‘Worldslayer’ Improves ‘Outriders’ but Doesn’t Expand Its Horizons
Almost four months later, the Worldslayer expansion for Outriders has kept already existing players busy but done very little to entice new warriors.
I’m arriving a bit late to this party, so this isn’t a review, but rather a commentary on where Outriders is at following this summer’s release of Worldslayer, a chonky DLC continuation that promised a bigger and better Outriders experience. And that was certainly delivered. After blasting through its breezy campaign — which is pretty much a sequel — and delving deep into its intense endgame, I walked out feeling pretty good about the game but worried about the IP’s future (if there’s any).
Earlier this year, I wished for an expansion that doubled down on the old-school formula that developer People Can Fly had going on here, so I’m a happy camper. However, Worldslayer plays things so safe that it’s hard to see Outriders making a comeback at this point. Of course, we can blame the rocky launch on technical issues and a poor marketing campaign, but the reality was that Outriders had failed to capture as many players as it needed to properly survive past one game. As a result, quite a lot of weight rested on Worldslayer‘s shoulders — we’ve seen big updates or expansions basically relaunching video games that fell short at first, but Worldslayer once again flew under the radar with a meager marketing push by publisher Square Enix, so most people enjoying Enoch’s new riches are diehard fans who were already there.
Worldslayer doesn’t reinvent the wheel either with its campaign: Enoch is getting (even more) unhospitable thanks to a massive Anomaly storm that threatens to cover the entire planet, and the conflict between the two major human factions is only getting bloodier. To make matters worse, the fearsome and mysterious Commander Ereshkigal rises as the new leader of the Insurgents. She believes the Altered are the future of the human species, and is willing to let most people on Enoch die so those who are lucky can absorb the Anomaly’s power — it’s a suicide plan driven by the classic yearning for god-like powers. Past a striking introduction, Ereshkigal sadly feels a bit disconnected from the overall plot (which is far more intriguing), and merely serves as the big bad boss that you must take down to get the actually important stuff done. It’s a shame, because she’s teased to be the First Altered, and with so many questions surrounding her and the Altered humans, her role in Worldslayer feels like a huge missed opportunity.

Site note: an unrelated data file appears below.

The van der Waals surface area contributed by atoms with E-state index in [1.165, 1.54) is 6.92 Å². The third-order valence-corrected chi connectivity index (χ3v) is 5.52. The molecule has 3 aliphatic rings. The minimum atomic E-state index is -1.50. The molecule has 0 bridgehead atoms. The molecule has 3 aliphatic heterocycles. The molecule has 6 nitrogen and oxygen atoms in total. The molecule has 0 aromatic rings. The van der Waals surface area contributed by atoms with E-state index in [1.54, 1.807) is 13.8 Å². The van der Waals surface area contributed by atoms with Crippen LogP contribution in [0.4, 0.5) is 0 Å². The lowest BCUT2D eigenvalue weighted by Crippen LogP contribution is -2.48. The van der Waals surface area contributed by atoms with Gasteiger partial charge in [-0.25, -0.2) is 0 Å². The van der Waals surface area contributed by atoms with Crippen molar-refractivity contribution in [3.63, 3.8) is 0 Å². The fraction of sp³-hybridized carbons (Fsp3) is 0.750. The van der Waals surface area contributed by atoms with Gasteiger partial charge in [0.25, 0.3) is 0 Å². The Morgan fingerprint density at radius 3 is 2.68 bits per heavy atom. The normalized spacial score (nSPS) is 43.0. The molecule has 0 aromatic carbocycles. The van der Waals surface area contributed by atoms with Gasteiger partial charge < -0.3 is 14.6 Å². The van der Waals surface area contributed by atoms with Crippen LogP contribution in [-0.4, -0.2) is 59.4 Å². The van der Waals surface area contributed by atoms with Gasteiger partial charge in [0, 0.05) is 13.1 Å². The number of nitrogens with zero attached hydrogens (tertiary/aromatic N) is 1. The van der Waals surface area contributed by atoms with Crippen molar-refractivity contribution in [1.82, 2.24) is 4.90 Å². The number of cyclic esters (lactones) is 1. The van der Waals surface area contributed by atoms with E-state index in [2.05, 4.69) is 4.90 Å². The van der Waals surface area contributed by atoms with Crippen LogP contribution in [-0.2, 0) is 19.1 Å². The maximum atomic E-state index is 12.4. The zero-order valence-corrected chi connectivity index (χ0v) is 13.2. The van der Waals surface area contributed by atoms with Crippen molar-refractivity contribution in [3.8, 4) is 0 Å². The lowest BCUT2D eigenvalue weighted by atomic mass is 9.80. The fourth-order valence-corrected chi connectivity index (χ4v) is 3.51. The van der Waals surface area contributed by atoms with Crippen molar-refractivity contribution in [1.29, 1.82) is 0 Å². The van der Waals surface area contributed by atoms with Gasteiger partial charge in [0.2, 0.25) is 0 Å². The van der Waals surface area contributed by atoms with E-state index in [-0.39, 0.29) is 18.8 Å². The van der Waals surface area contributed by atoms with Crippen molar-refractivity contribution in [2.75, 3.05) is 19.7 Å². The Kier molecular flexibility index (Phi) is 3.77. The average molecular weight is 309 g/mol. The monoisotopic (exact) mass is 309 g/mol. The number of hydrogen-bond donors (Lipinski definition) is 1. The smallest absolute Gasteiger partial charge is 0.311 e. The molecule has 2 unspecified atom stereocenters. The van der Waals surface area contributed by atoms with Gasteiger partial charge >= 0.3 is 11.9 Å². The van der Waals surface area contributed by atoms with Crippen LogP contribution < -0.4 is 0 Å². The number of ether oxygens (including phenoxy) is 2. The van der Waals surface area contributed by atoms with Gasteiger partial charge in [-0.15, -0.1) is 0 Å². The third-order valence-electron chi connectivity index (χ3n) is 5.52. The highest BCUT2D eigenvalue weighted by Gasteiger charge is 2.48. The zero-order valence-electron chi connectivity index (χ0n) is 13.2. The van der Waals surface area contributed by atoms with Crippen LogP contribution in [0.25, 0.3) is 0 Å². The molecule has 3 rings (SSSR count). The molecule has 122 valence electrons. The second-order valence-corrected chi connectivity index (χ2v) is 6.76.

Perhaps more effective is how the expansion goes deeper into the huge mystery at the center of the present, past, and future of Enoch. Outriders‘ main story was as open-ended as you’d expect from a looter-shooter, and Worldslayer builds upon the loose story threads, eventually leading to surprisingly ominous places. The baffling part about its narrative is how it refuses to cleanly close up the game’s story arc with a somewhat happy conclusion, and instead throws not one, but two cliffhangers — one after the campaign, another after the first Tarya Gratar run — at players. Mind you, that’s okay in most video games, but as I mentioned before, neither Outriders nor Worldslayer have performed very well, so the story could be left hanging forever if another expansion or a full-blown sequel aren’t happening.
The big new addition to Outriders‘ endgame loop is the aforementioned Tarya Gratar, a journey through Beksiński-inspired ancient ruins that harbor Enoch’s strongest foes and unseen horrors. It’s essentially a big multi-level dungeon that makes loot rain and spits out better rewards the further you advance. Yes, it’s a good alternative to Expeditions for players who want longer uninterrupted sessions of shootin’ and grindin’ (solo or online). Inexplicably, Tarya Gratar lacks roguelike elements that could’ve gone a long way towards making it far more interesting and long-lived. It’s certainly great having another big endgame activity besides Expeditions, especially when the possible legendary loot is good, and the new Apocalypse difficulty tiers provide tons of challenge for everyone, but this also feels like another missed shot that could’ve attracted more outsiders.
Needless to say, Worldslayer ups the number of sick-looking legendary sets of armor to enhance Altered capabilities and lethal weapons to melt down enemies, something which Outriders was already pretty good at. So there’s definitely a reason for diehards to grind the whole thing over and over again with different classes — keeping the World/Apocalypse tiers down makes clearing the pre-endgame a breeze if needed. And thankfully, the game remains alive enough thanks to cross-play; I feared the worst a few months after the expansion’s launch, but had no problems teaming up with other heroes all the time.
After our two-piece coverage of Outriders, you should know whether it’s the right game for your or not. I personally dig what People Can Fly have done with it, evading a microtransaction-filled model and overdone MMO-like systems, instead delivering a clear-cut looter-shooter with no BS nor grand ambitions. The downside to this traditional philosophy, coupled with seriously lacking marketing efforts, is that the saga may be short-lived. Let’s hope we haven’t seen the last of Enoch.
Outriders is currently available on PC (Steam and Epic), PS4/5, Xbox consoles, and Xbox/PC Game Pass (Worldslayer not included).
Thanks to Square Enix and fortyseven communications for the PS5 code.
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